Notice: Eighth Circuit Rule 28a(k) Governs Citation of Unpublished Opinions and Provides That They Are Not Precedent and Generally Should Not Be Cited Unless Relevant to Establishing the Doctrines of Res Judicata, Collateral Estoppel, the Law of the Case, or if the Opinion Has Persuasive Value on a Material Issue and No Published Opinion Would Serve As Well.united States of America, Appellee, v. Frank E. Huff, Appellant, 124 F.3d 209 (8th Cir. 1997)Annotate this Case
Submitted Sept. 22, 1997Filed Sept. 25, 1997
Appeals from the United States District Court for the Western District of Missouri.
Before McMILLIAN, BEAM, and MORRIS SHEPPARD ARNOLD, Circuit Judges.
Frank E. Huff pleaded guilty to conspiring to possess with intent to distribute, and to distribute, phencyclidine (PCP) within 1000 feet of a public elementary school, in violation of 21 U.S.C. §§ 841(a) (1), (b) (1) (B) and 860. The district court1 sentenced him to 100 months imprisonment and 8 years supervised release, and Huff appeals. Appointed counsel has filed a brief under Anders v. California, 386 U.S. 738 (1967), and Huff has not filed a supplemental brief. We affirm.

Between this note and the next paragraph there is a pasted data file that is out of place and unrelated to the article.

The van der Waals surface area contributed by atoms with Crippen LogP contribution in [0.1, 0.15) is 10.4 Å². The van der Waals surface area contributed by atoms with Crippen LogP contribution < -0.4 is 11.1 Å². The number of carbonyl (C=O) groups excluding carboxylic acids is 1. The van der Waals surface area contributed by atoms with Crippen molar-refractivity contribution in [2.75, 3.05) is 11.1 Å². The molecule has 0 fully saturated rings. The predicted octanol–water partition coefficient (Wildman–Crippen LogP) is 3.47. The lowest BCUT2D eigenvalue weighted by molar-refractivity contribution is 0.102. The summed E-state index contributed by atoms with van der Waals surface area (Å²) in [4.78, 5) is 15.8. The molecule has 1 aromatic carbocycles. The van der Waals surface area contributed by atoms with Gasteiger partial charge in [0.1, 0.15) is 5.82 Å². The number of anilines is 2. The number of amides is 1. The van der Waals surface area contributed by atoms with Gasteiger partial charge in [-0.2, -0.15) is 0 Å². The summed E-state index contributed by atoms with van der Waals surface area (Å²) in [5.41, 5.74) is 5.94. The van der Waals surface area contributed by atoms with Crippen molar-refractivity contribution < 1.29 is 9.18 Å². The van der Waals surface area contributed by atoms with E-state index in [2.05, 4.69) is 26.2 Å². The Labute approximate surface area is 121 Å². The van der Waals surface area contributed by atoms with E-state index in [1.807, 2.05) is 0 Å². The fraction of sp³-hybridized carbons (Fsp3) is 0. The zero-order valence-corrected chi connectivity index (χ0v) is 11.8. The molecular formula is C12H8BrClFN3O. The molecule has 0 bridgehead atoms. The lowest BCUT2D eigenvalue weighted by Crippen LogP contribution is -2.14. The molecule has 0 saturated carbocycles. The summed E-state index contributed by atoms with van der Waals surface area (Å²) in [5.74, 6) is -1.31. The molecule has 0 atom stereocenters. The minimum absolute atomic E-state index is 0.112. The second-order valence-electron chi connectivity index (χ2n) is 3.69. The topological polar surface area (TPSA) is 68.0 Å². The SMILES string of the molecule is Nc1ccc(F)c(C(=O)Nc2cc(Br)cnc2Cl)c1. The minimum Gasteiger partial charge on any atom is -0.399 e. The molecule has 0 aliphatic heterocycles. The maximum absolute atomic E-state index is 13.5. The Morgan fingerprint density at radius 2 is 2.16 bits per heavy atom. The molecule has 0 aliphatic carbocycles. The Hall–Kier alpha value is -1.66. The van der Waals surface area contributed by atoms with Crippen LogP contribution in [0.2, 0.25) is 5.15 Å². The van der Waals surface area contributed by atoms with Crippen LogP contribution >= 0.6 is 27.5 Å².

In his Anders brief, counsel argues that the district court erred by not departing downward based on Huff's argument at sentencing that his criminal history category overstated the seriousness of his past conduct. See U.S. Sentencing Guidelines Manual § 4A1.3, p.s. (district court may depart where criminal history does not adequately reflect seriousness of defendant's past conduct or likelihood defendant will commit future crimes) (1995). Nothing said during the sentencing hearing indicates the court believed it lacked authority to depart downward, and we find the district court's refusal to depart to be an unreviewable exercise of discretion. See United States v. Hall, 7 F.3d 1394, 1396 (8th Cir. 1993) (this court will not review sentencing court's decision not to depart downward under § 4A1.3 when it was aware of its authority to do so).
After conducting the record review required under Penson v. Ohio, 488 U.S. 75, 80 (1988), we find no non-frivolous issues.
Accordingly, we affirm.
The Honorable Dean Whipple, United States District Judge for the Western District of Missouri